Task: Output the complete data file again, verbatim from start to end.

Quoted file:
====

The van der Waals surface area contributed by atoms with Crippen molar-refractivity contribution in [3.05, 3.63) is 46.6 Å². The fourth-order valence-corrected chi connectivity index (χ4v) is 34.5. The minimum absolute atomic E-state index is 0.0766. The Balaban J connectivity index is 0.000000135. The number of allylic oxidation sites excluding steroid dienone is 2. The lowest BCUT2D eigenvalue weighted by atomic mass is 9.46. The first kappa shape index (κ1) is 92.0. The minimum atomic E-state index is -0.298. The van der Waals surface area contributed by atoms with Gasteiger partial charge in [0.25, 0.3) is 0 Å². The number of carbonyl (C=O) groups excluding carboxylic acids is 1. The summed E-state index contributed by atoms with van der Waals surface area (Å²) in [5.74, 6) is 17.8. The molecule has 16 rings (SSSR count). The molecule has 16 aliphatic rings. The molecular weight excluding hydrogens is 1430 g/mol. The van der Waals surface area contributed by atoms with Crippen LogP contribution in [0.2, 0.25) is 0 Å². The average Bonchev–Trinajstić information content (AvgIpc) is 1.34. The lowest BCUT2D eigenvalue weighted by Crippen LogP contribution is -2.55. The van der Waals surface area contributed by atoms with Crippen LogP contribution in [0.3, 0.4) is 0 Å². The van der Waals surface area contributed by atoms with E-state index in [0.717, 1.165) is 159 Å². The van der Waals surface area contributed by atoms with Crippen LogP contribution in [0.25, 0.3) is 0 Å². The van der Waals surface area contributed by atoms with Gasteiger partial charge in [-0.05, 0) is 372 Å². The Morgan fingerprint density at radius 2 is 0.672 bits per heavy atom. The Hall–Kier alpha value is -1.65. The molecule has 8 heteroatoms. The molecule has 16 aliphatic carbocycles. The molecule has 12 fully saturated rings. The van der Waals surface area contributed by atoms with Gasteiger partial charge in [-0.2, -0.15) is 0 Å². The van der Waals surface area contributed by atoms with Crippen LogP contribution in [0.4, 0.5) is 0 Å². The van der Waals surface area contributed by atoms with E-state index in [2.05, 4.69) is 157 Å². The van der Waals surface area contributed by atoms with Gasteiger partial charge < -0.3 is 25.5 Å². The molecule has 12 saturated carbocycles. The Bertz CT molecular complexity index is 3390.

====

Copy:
The van der Waals surface area contributed by atoms with Crippen molar-refractivity contribution in [3.05, 3.63) is 46.6 Å². The fourth-order valence-corrected chi connectivity index (χ4v) is 34.5. The minimum absolute atomic E-state index is 0.0766. The Balaban J connectivity index is 0.000000135. The number of allylic oxidation sites excluding steroid dienone is 2. The lowest BCUT2D eigenvalue weighted by atomic mass is 9.46. The first kappa shape index (κ1) is 92.0. The minimum atomic E-state index is -0.298. The van der Waals surface area contributed by atoms with Gasteiger partial charge in [0.25, 0.3) is 0 Å². The number of carbonyl (C=O) groups excluding carboxylic acids is 1. The summed E-state index contributed by atoms with van der Waals surface area (Å²) in [5.74, 6) is 17.8. The molecule has 16 rings (SSSR count). The molecule has 16 aliphatic rings. The molecular weight excluding hydrogens is 1430 g/mol. The van der Waals surface area contributed by atoms with Crippen LogP contribution in [0.2, 0.25) is 0 Å². The average Bonchev–Trinajstić information content (AvgIpc) is 1.34. The lowest BCUT2D eigenvalue weighted by Crippen LogP contribution is -2.55. The van der Waals surface area contributed by atoms with Crippen LogP contribution in [0.3, 0.4) is 0 Å². The van der Waals surface area contributed by atoms with E-state index in [0.717, 1.165) is 159 Å². The van der Waals surface area contributed by atoms with Crippen LogP contribution in [0.25, 0.3) is 0 Å². The van der Waals surface area contributed by atoms with Gasteiger partial charge in [-0.05, 0) is 372 Å². The Morgan fingerprint density at radius 2 is 0.672 bits per heavy atom. The Hall–Kier alpha value is -1.65. The molecule has 8 heteroatoms. The molecule has 16 aliphatic carbocycles. The molecule has 12 fully saturated rings. The van der Waals surface area contributed by atoms with Gasteiger partial charge in [-0.2, -0.15) is 0 Å². The van der Waals surface area contributed by atoms with Crippen LogP contribution in [0.4, 0.5) is 0 Å². The van der Waals surface area contributed by atoms with E-state index in [2.05, 4.69) is 157 Å². The van der Waals surface area contributed by atoms with Gasteiger partial charge < -0.3 is 25.5 Å². The molecule has 12 saturated carbocycles. The Bertz CT molecular complexity index is 3390.